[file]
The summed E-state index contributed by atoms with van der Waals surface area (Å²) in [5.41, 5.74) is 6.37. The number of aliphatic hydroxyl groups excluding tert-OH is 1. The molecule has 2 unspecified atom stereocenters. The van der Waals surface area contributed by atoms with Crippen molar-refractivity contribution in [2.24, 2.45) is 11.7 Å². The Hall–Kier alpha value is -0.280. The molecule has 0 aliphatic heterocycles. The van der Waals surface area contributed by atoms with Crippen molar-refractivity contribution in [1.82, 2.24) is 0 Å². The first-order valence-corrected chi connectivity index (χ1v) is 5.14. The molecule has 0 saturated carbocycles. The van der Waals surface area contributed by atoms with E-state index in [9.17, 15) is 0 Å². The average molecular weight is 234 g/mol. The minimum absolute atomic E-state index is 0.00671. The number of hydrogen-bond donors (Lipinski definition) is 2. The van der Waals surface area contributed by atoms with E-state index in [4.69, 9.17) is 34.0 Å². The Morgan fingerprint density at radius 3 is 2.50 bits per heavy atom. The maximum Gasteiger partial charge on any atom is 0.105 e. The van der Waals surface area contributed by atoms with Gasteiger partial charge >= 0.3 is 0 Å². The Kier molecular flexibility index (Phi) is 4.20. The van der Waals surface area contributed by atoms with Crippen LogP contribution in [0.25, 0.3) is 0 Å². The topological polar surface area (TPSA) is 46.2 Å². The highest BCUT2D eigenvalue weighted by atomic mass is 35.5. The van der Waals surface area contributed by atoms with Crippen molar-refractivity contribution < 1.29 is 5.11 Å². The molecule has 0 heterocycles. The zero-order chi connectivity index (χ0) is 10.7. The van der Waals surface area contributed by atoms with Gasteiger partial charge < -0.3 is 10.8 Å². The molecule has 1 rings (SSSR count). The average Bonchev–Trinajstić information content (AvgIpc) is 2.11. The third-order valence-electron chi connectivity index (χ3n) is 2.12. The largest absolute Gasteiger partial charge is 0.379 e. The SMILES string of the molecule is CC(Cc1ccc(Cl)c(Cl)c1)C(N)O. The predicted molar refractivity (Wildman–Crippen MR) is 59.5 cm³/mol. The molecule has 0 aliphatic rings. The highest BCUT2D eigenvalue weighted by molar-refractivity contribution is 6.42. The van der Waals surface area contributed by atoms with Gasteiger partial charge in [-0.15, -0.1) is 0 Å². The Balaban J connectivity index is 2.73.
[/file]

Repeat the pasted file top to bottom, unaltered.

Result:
The summed E-state index contributed by atoms with van der Waals surface area (Å²) in [5.41, 5.74) is 6.37. The number of aliphatic hydroxyl groups excluding tert-OH is 1. The molecule has 2 unspecified atom stereocenters. The van der Waals surface area contributed by atoms with Crippen molar-refractivity contribution in [2.24, 2.45) is 11.7 Å². The Hall–Kier alpha value is -0.280. The molecule has 0 aliphatic heterocycles. The van der Waals surface area contributed by atoms with Crippen molar-refractivity contribution in [1.82, 2.24) is 0 Å². The first-order valence-corrected chi connectivity index (χ1v) is 5.14. The molecule has 0 saturated carbocycles. The van der Waals surface area contributed by atoms with E-state index in [9.17, 15) is 0 Å². The average molecular weight is 234 g/mol. The minimum absolute atomic E-state index is 0.00671. The number of hydrogen-bond donors (Lipinski definition) is 2. The van der Waals surface area contributed by atoms with E-state index in [4.69, 9.17) is 34.0 Å². The Morgan fingerprint density at radius 3 is 2.50 bits per heavy atom. The maximum Gasteiger partial charge on any atom is 0.105 e. The van der Waals surface area contributed by atoms with Gasteiger partial charge >= 0.3 is 0 Å². The Kier molecular flexibility index (Phi) is 4.20. The van der Waals surface area contributed by atoms with Crippen LogP contribution in [0.25, 0.3) is 0 Å². The topological polar surface area (TPSA) is 46.2 Å². The highest BCUT2D eigenvalue weighted by atomic mass is 35.5. The van der Waals surface area contributed by atoms with Crippen molar-refractivity contribution < 1.29 is 5.11 Å². The molecule has 0 heterocycles. The zero-order chi connectivity index (χ0) is 10.7. The van der Waals surface area contributed by atoms with Gasteiger partial charge < -0.3 is 10.8 Å². The molecule has 1 rings (SSSR count). The average Bonchev–Trinajstić information content (AvgIpc) is 2.11. The third-order valence-electron chi connectivity index (χ3n) is 2.12. The largest absolute Gasteiger partial charge is 0.379 e. The SMILES string of the molecule is CC(Cc1ccc(Cl)c(Cl)c1)C(N)O. The predicted molar refractivity (Wildman–Crippen MR) is 59.5 cm³/mol. The molecule has 0 aliphatic rings. The highest BCUT2D eigenvalue weighted by molar-refractivity contribution is 6.42. The van der Waals surface area contributed by atoms with Gasteiger partial charge in [-0.15, -0.1) is 0 Å². The Balaban J connectivity index is 2.73.